Stephen Colbert's Life Is Flashing Before Our Eyes

And before he dies, he's burying some of his favorite gags.

Television personality Stephen Colbert smiles while taping the "The Colbert Report" with U.S. President Barack Obama, not pictured, in Lisner Auditorium at George Washington University in Washington, D.C., U.S., on Monday, Dec. 8, 2014.

Photographer: Andrew Harrer/Bloomberg

As Stephen Colbert has wrapped up “The Colbert Report” over the last month, he has made a point of formally retiring some of the show’s recurring segments, like “Tip Of The Hat, Wag of the Finger,” “Yahweh Or No Way,” and, of course, “Better Know A District.” (He ended up “better knowing” 87 of the 435.) Last night, he said goodbye to one of my favorites: “Formidable Opponent.”

The premise of “Formidable Opponent” is a simple one: Colbert debates a topic of the day with…himself. Cutting back and forth between real Colbert and his character sometimes leads to slightly off comic timing—taped Colbert always seems half a beat off. The concept worked because, as I wrote Monday, real Colbert introduces a lightness, a kind of satire of the satire, which has always been part of the beauty of the show.

Last night, real Colbert won the debate—the fix was in. The topic was the torture report, which allowed blowhard Colbert to, essentially, take the side of Dick Cheney, just as he did in the old Bush days. (Cheney’s post-torture report media run is begging for parody, if just so we do not cry.) Thus, some old-fashioned truthiness: “It doesn’t matter that America tortured. The idea of America would never torture!” The difference this time was that at the end of the segment, in which both Colberts turn to the camera, the right-wing blowhard vanished from the screen. The “reasonable” Colbert—the one who's about to take over David Letterman’s show—waves and smiles. The right-wing commentator character is slowly fading from the screen in the last week, like Marty McFly’s parents in the photograph. In three days, he’ll be gone.

The guest list for the final four shows was announced last week. Seth Rogen appeared Monday, tonight will be Kendrick Lamar, Wednesday is author Phil Klay (poor authors: always so obscure that they require a label of “author” just to explain why in the hell they’re on television), and Thursday is Grimmy the Grim Reaper (guess what his role may be.).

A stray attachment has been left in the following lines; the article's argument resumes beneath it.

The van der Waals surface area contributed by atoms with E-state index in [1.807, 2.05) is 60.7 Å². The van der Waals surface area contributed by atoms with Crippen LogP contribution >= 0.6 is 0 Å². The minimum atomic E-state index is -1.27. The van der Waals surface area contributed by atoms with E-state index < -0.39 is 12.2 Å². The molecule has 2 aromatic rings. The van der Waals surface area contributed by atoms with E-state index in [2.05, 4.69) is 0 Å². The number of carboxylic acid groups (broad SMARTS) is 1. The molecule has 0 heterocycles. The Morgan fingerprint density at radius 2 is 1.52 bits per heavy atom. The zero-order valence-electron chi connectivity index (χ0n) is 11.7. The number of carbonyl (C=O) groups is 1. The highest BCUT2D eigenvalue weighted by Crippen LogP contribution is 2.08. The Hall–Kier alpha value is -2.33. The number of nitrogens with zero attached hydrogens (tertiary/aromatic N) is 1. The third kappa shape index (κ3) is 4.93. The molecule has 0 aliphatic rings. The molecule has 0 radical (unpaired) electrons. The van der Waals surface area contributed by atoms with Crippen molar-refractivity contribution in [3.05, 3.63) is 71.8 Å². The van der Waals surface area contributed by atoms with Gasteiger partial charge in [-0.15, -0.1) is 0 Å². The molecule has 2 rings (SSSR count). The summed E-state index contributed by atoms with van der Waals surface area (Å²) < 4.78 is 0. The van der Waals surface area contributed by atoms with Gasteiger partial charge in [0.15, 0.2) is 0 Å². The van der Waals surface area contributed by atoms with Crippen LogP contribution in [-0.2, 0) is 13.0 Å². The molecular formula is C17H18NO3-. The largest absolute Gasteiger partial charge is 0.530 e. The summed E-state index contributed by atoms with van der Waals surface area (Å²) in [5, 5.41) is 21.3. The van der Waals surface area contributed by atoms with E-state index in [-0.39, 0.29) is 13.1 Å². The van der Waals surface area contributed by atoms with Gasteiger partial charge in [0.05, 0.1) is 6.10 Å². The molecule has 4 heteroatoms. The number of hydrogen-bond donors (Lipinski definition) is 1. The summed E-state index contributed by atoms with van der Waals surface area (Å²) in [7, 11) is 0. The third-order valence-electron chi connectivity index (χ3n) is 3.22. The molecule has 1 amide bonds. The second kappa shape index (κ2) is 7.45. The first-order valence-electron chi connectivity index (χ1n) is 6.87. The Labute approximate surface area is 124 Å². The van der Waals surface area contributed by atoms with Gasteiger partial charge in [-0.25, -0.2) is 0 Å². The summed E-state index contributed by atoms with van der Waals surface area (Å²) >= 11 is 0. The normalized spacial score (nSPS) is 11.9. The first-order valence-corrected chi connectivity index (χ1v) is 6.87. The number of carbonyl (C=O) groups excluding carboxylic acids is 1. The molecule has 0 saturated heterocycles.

Of these, the two major gets are Death, obviously, and Rogen. Rogen’s out promoting a movie, of course, but it comes with a news hook this time: Fairly or not, the Sony Pictures hack has been, and always will be, directly tied to Rogen’s movie “The Interview,” whose plot involves Rogen and James Franco attempting to assassinate Kim Jong-un. (Or, as Colbert called him, “Evil Potato Kim Jong-un.”)

Seth Rogen is pictured on Dec. 15, 2014, in New York City.
Seth Rogen is pictured on Dec. 15, 2014, in New York City.
Photo by Cindy Ord/Getty Images for SiriusXM

Most of Colbert’s interviews on CBS will be of this variety: Star promoting a film, funny anecdote, let’s watch a clip. But Colbert always tries to find the human side of these promotional visits, and here, he asked Rogen, quite reasonably, if maybe making a whole big wacky comedy about Americans trying to murder an actual, living person who happens to run the most unstable country on earth could potentially be asking for trouble? (Even as Colbert joked, in garbled Korean, “Kim Jong-un is as wise as he has chin.”)

Unfortunately, Rogen wasn’t interested in doing much introspection on this issue. Rogen’s a funny, thoughtful guy—and an underrated writer—but here, in the wake of the madness his movie has indirectly caused, he mostly just giggled and played pretend-stoner man. He plays up that it’s just a movie, that he thought it would all be silly, let’s show that clip. Rogen isn’t responsible for the Sony Pictures hack, but he even abdicated acknowledging the seriousness of the situation. Colbert ultimately let him off the hook, but it was a glimpse into what the CBS show might be like—actual, serious, legitimate questions punctuating the fun. In this way, Colbert could be an ideal heir to Letterman: He is as wise as he has chin.

Full Bloomberg Politics Coverage: Colbert's Last Stand

This Is the Real Stephen Colbert